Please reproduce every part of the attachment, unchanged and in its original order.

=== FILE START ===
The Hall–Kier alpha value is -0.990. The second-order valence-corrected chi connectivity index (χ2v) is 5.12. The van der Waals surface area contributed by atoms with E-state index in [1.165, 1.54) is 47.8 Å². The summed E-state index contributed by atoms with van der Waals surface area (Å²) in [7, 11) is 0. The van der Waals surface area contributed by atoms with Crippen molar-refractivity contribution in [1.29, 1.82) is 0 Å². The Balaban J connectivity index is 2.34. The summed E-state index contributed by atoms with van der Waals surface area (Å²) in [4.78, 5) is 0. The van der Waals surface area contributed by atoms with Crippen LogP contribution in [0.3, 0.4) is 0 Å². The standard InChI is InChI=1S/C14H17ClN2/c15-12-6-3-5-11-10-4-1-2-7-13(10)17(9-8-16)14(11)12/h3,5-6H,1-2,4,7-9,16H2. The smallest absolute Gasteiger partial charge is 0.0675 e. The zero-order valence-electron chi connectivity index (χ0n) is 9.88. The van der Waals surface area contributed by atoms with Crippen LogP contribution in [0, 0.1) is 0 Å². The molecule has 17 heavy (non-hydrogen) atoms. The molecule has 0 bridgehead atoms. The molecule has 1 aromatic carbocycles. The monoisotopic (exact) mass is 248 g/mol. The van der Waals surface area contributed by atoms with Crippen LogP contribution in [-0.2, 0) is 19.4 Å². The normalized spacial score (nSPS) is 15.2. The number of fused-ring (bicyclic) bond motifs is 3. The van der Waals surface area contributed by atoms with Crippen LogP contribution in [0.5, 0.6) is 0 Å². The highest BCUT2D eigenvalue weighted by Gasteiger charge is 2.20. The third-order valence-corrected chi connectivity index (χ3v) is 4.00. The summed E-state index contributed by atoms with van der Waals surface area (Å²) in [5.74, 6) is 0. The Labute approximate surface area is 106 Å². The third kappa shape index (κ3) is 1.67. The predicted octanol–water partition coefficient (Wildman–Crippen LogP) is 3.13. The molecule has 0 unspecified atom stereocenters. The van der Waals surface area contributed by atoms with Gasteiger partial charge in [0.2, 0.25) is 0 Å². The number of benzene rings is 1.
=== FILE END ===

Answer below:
The Hall–Kier alpha value is -0.990. The second-order valence-corrected chi connectivity index (χ2v) is 5.12. The van der Waals surface area contributed by atoms with E-state index in [1.165, 1.54) is 47.8 Å². The summed E-state index contributed by atoms with van der Waals surface area (Å²) in [7, 11) is 0. The van der Waals surface area contributed by atoms with Crippen molar-refractivity contribution in [1.29, 1.82) is 0 Å². The Balaban J connectivity index is 2.34. The summed E-state index contributed by atoms with van der Waals surface area (Å²) in [4.78, 5) is 0. The van der Waals surface area contributed by atoms with Crippen LogP contribution in [0.3, 0.4) is 0 Å². The standard InChI is InChI=1S/C14H17ClN2/c15-12-6-3-5-11-10-4-1-2-7-13(10)17(9-8-16)14(11)12/h3,5-6H,1-2,4,7-9,16H2. The smallest absolute Gasteiger partial charge is 0.0675 e. The zero-order valence-electron chi connectivity index (χ0n) is 9.88. The van der Waals surface area contributed by atoms with Crippen LogP contribution in [0, 0.1) is 0 Å². The molecule has 17 heavy (non-hydrogen) atoms. The molecule has 0 bridgehead atoms. The molecule has 1 aromatic carbocycles. The monoisotopic (exact) mass is 248 g/mol. The van der Waals surface area contributed by atoms with Crippen LogP contribution in [-0.2, 0) is 19.4 Å². The normalized spacial score (nSPS) is 15.2. The number of fused-ring (bicyclic) bond motifs is 3. The van der Waals surface area contributed by atoms with Crippen LogP contribution in [0.5, 0.6) is 0 Å². The highest BCUT2D eigenvalue weighted by Gasteiger charge is 2.20. The third-order valence-corrected chi connectivity index (χ3v) is 4.00. The summed E-state index contributed by atoms with van der Waals surface area (Å²) in [5.74, 6) is 0. The Labute approximate surface area is 106 Å². The third kappa shape index (κ3) is 1.67. The predicted octanol–water partition coefficient (Wildman–Crippen LogP) is 3.13. The molecule has 0 unspecified atom stereocenters. The van der Waals surface area contributed by atoms with Gasteiger partial charge in [0.2, 0.25) is 0 Å². The number of benzene rings is 1.